Last week I put the word out to all of my friends and friends-of-friends for celebrity hookup stories about Tony Dow. I got a lot of other 1950s and 1960s teen idols instead: Jack Wild, "Dennis the Menace" Jay North, Jon Provost, Brandon DeWilde. Some I'm holding off until I can do some fact-checking, but Bobby Driscoll seems pretty airtight.
It comes from a friend of Blake, my ex-boyfriend in Manhattan, who says he heard it from Wallace Berman.
The first generation of Baby Boomers remembers Bobby Driscoll (1937-1968) for only two vehicles: a young Jim Hawkins in Treasure Island (1950), and the voice and model of Peter Pan (1953).
In fact, he was a busy child star, working from the age of five, hired at the age of 11 to become Disney's first adventure boy, whose youthful masculinity and muscle would guide the way through the Cold War.
But things didn't pan out. Apparently he wasn't masculine or muscular enough to suit Walt. Promised roles fell through, and finally Disney cancelled his contract altogether. Bobby found himself scrambling for guest spots on tv shows, trying to survive in a high school where everyone ribbed him for being the androgynous Peter Pan, negotiating bouts of depression, trying every drug he could get his hands on.
Around 1956, Bobby met Wallace Berman, an artist of the 1950s avant-garde, who introduced him to Beat poet Allen Ginsberg and underground filmmaker Kenneth Anger. He thought Bobby had a great deal of artistic talent, and should concentrate on that rather than acting.
But Bobby continued to try to capitalize on his long-gone child star cuteness. Former Disney chums took pity on him, and arranged for roles in Men of Annapolis, The Party Crashers, and The Millionaire, but he was increasingly deemed unemployable. His last mainstream acting job was in a 1960 episode of Rawhide.
He supplemented his very meager acting income with odd jobs, petty theft, and an occasional trick with female clients (he didn't have a great physique, but he was well hung, and always ready to rise to the occasion). He was arrested many times for drug possession, burglary, assault, and theft, but amazingly, either the charges were dropped or he was sentenced to probation. He only served six months in prison.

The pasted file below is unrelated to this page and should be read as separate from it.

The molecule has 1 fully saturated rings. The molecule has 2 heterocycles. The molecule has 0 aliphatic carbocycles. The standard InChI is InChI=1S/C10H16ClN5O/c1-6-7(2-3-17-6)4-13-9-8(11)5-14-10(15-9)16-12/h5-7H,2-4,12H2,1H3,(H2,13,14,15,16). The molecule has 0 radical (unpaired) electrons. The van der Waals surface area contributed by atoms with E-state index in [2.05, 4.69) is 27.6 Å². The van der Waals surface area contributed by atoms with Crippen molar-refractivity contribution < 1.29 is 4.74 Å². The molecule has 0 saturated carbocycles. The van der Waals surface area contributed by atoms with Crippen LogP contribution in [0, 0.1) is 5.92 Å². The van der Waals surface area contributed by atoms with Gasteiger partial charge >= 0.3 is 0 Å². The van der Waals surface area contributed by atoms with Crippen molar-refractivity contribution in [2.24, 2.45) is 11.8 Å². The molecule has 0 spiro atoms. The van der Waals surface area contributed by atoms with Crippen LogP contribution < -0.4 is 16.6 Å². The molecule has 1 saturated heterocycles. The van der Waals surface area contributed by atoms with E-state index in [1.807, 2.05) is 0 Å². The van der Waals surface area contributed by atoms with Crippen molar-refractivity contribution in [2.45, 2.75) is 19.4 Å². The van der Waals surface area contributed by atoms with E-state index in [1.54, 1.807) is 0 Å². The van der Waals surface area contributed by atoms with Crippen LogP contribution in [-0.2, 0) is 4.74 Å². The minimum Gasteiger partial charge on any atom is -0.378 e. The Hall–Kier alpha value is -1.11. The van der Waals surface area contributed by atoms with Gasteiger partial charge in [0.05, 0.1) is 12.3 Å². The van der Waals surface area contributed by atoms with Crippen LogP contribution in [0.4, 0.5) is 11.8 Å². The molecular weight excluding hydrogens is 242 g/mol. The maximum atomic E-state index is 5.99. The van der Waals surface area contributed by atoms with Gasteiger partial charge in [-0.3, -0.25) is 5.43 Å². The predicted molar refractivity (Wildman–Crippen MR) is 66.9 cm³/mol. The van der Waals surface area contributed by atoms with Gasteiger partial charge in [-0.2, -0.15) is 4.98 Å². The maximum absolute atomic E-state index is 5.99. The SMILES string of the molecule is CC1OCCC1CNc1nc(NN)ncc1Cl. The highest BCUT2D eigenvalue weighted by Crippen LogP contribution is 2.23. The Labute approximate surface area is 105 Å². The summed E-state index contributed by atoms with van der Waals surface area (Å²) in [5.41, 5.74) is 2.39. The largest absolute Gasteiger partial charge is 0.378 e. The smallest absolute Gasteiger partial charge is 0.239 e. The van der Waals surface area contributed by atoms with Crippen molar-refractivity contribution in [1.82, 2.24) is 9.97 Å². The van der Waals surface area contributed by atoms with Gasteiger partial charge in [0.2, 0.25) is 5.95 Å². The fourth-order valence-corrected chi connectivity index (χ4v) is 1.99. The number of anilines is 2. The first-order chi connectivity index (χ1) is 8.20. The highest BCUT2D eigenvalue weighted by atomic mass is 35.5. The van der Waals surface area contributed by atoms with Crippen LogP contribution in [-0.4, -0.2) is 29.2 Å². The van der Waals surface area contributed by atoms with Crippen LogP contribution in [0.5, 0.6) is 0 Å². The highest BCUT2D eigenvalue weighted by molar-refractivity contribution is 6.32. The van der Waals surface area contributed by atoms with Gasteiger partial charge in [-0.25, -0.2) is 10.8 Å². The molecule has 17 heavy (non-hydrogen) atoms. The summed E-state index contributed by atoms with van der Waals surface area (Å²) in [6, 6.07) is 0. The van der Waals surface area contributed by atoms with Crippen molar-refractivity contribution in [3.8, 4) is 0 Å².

One day in 1965, after Bobby's latest arrest, he got a call from Berman, now living in Greenwich Village and quite a big name in avant-garde circles (he is one of the celebrities on the cover of Sgt. Pepper's Lonely Hearts Club Band).
"Look, the straight world is doing nothing but giving you shit," Berman said. Come to the Village and crash at my place. Work on your art."
So Bobby and girlfriend Didi relocated to New York, and moved into Wallace's pad in Greenwich Village.
Berman introduced him to Andy Warhol, and he began hanging around the Factory with the crowd of hustlers, transvestites, underground artists, and pop stars. They all made a fuss over him: he was immediately cast in the underground film Dirt (1965), and asked if he had any poetry to publish.
Andy was particularly entranced with Bobby. "Peter Pan finds a new way to fly," he said. "The ironic rebirth of a lost boy. I love it. Take your clothes off."
Andy photographed Bobby nude several times (the photos have been lost), and invited him to an orgy with Ondine and Ultra Violet (he refused).